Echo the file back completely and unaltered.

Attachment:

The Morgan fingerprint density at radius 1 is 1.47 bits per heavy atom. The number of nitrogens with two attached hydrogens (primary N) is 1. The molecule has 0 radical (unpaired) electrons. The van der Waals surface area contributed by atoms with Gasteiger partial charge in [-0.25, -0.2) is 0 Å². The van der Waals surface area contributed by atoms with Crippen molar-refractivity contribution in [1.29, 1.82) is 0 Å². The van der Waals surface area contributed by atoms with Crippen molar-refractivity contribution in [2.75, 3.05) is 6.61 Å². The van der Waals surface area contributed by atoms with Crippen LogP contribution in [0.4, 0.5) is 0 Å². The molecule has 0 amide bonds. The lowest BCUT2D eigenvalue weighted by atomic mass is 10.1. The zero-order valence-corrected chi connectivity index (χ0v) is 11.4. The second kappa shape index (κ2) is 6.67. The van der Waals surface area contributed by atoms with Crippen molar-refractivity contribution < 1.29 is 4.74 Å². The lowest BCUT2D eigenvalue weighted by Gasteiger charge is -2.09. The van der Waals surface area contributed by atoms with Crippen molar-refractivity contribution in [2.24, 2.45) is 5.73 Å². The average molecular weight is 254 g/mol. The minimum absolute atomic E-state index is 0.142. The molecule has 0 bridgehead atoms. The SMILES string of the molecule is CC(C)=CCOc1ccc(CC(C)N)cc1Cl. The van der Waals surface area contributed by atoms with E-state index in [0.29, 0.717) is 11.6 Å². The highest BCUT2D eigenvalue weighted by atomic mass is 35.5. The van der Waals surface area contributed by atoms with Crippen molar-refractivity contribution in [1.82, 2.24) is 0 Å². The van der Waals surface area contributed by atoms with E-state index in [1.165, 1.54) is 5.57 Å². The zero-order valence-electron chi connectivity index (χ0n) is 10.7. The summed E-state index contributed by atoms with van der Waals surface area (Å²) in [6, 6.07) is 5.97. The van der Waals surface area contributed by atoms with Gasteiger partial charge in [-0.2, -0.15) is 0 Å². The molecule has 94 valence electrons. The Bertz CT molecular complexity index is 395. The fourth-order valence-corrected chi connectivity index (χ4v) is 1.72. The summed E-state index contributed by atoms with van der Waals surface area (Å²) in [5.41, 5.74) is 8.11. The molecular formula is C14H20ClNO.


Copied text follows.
The Morgan fingerprint density at radius 1 is 1.47 bits per heavy atom. The number of nitrogens with two attached hydrogens (primary N) is 1. The molecule has 0 radical (unpaired) electrons. The van der Waals surface area contributed by atoms with Gasteiger partial charge in [-0.25, -0.2) is 0 Å². The van der Waals surface area contributed by atoms with Crippen molar-refractivity contribution in [1.29, 1.82) is 0 Å². The van der Waals surface area contributed by atoms with Crippen molar-refractivity contribution in [2.75, 3.05) is 6.61 Å². The van der Waals surface area contributed by atoms with Crippen LogP contribution in [0.4, 0.5) is 0 Å². The molecule has 0 amide bonds. The lowest BCUT2D eigenvalue weighted by atomic mass is 10.1. The zero-order valence-corrected chi connectivity index (χ0v) is 11.4. The second kappa shape index (κ2) is 6.67. The van der Waals surface area contributed by atoms with Crippen molar-refractivity contribution < 1.29 is 4.74 Å². The lowest BCUT2D eigenvalue weighted by Gasteiger charge is -2.09. The van der Waals surface area contributed by atoms with Crippen molar-refractivity contribution in [2.24, 2.45) is 5.73 Å². The average molecular weight is 254 g/mol. The minimum absolute atomic E-state index is 0.142. The molecule has 0 bridgehead atoms. The SMILES string of the molecule is CC(C)=CCOc1ccc(CC(C)N)cc1Cl. The van der Waals surface area contributed by atoms with E-state index in [0.29, 0.717) is 11.6 Å². The highest BCUT2D eigenvalue weighted by atomic mass is 35.5. The van der Waals surface area contributed by atoms with Crippen molar-refractivity contribution in [1.82, 2.24) is 0 Å². The van der Waals surface area contributed by atoms with E-state index in [1.165, 1.54) is 5.57 Å². The zero-order valence-electron chi connectivity index (χ0n) is 10.7. The summed E-state index contributed by atoms with van der Waals surface area (Å²) in [6, 6.07) is 5.97. The van der Waals surface area contributed by atoms with Gasteiger partial charge in [-0.2, -0.15) is 0 Å². The molecule has 94 valence electrons. The Bertz CT molecular complexity index is 395. The fourth-order valence-corrected chi connectivity index (χ4v) is 1.72. The summed E-state index contributed by atoms with van der Waals surface area (Å²) in [5.41, 5.74) is 8.11. The molecular formula is C14H20ClNO.